For 12 years, Shah Agha, 42, drove trucks for a U.S. company transporting supplies for U.S. forces.
Life as a trucker was an endless road of pain and suffering. He was under constant fear of violence, both from Afghan militias attacking coalition convoys, and for his service as a driver for occupying forces.
“As a driver for U.S. forces and to forget my daily fears on the roads and highways, I used to smoke heroin,” Agha said. “There were constant problems. I had to use something to forget my suffering.”
LEGACY OF HOPELESSNESS
Heroin is a big problem in Afghanistan. According to locals, farmers eagerly restarted poppy cultivation and processing heroin right under the noses of an informal alliance of foreign forces and regional warlords. That cooperation explains how the country could become a narco-state during the presence of some 150,000-strong U.S.-led international forces. The number of drug addicts has also increased, only adding to the suffering of the poverty-stricken Afghans.
“I got addicted 12 years ago and have been hospitalized three times. But after I was discharged from hospital, I resorted to drugs again,” Agha told Xinhua in a rehabilitation center, the 450-bed Jangalak Hospital in Kabul.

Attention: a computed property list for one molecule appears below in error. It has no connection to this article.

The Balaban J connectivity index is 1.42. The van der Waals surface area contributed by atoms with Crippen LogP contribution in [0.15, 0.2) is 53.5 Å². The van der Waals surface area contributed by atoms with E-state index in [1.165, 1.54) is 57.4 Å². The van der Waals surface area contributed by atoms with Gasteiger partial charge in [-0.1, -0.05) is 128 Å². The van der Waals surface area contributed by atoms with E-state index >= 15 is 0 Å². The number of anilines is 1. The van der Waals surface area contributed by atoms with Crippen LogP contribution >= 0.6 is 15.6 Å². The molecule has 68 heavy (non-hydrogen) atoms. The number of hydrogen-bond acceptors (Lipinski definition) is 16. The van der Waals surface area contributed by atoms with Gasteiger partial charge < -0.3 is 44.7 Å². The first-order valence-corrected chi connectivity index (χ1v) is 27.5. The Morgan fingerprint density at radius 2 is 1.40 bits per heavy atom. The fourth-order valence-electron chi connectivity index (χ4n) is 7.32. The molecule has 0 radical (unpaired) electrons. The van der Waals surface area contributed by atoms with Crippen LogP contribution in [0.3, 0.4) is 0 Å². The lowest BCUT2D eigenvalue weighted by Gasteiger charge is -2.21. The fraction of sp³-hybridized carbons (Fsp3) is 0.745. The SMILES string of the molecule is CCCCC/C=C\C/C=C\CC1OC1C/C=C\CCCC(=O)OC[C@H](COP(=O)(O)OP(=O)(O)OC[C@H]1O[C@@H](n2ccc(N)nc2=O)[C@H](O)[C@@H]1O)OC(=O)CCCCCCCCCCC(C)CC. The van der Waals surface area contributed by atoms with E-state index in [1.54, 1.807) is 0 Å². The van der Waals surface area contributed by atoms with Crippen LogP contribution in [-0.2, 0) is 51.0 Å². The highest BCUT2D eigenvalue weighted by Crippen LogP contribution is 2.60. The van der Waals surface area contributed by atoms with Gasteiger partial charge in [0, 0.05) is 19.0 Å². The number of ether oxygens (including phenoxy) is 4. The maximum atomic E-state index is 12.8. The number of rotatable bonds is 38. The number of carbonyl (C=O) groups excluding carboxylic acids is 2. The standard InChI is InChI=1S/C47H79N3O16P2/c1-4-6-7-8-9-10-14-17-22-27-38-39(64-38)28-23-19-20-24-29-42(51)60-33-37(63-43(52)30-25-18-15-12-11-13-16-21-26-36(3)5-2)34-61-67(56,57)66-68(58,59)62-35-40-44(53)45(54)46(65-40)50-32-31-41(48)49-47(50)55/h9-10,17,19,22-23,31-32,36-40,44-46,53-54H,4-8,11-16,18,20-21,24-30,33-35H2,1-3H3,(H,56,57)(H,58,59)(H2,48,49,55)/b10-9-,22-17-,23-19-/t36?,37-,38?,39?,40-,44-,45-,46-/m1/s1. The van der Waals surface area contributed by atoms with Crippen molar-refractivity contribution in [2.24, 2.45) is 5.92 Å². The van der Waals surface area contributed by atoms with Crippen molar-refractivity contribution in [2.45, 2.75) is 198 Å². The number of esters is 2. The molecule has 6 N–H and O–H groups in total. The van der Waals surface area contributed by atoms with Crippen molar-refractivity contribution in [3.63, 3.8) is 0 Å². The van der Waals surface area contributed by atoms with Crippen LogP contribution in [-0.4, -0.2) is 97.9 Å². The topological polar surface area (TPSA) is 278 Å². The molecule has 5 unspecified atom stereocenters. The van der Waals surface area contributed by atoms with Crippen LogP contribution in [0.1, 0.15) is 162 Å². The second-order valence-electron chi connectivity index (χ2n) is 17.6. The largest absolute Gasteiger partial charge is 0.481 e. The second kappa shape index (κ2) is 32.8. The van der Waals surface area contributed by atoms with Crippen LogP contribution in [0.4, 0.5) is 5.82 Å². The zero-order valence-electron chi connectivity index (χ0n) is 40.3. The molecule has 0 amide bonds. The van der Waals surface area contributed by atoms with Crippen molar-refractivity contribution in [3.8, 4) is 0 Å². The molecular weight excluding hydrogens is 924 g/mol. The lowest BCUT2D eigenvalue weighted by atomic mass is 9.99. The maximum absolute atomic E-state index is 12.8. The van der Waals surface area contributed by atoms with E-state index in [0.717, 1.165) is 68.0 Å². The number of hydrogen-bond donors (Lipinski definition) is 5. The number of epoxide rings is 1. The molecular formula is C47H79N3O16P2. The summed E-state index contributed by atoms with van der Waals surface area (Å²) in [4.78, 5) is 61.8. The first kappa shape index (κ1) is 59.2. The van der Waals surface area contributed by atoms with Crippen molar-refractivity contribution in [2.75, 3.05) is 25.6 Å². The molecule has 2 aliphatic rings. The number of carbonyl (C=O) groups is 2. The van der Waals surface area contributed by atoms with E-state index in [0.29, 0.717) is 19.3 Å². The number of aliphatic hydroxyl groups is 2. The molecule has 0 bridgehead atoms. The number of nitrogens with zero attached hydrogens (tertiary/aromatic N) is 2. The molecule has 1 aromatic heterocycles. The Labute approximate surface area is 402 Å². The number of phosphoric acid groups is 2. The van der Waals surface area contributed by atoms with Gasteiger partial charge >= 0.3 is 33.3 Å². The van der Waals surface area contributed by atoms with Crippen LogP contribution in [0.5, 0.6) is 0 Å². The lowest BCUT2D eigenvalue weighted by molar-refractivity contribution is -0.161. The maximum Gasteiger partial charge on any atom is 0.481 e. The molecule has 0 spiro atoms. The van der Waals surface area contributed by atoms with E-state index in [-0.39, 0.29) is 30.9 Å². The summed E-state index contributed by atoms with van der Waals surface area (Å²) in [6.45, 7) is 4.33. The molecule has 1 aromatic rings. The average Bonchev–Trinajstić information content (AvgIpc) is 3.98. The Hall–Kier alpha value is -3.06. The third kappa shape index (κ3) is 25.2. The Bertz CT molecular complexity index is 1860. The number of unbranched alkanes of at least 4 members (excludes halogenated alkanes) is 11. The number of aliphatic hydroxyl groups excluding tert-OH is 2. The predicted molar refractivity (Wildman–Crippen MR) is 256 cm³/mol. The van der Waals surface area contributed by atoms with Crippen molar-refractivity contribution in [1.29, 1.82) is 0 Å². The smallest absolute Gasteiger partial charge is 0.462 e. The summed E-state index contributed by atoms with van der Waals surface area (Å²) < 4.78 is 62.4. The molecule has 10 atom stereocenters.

The U.S.-led military coalition invaded Afghanistan under the excuse of fighting terror in October 2001, and abruptly withdrew in August last year. Now, more than 19 million of Afghanistan’s 35-million population face acute food shortages.
A poignant legacy of 20 years of military occupation is the groups of addicted men, women and children lying alongside dusty roads, under bridges and on the banks of the polluted Kabul river.
HEAVY BURDEN, FRAGILE SOCIETY
“The most tangible gift of 20 years of U.S. military presence in Afghanistan is nothing more than poverty, millions of addicts and isolation of the country,” said Kabul university professor and political analyst Najibullah Jami.
The 19-year-old Abu Bakr, another patient, became addicted by using tablet K, a Western-made drug, common among certain elements of Afghan youth.
“K isolated me, took me away from my family and made a burden on society. Addiction destroyed my life. I am sorry for hurting my mother and father,” Abu Bakr told Xinhua.
In 2015, there were about 3.5 million addicts in Afghanistan, according to Mohammad Dawod Jaihon, head of Jangalak Hospital, “This year, we have provided treatment to some 1,700 addicts and discharged them from the hospital.”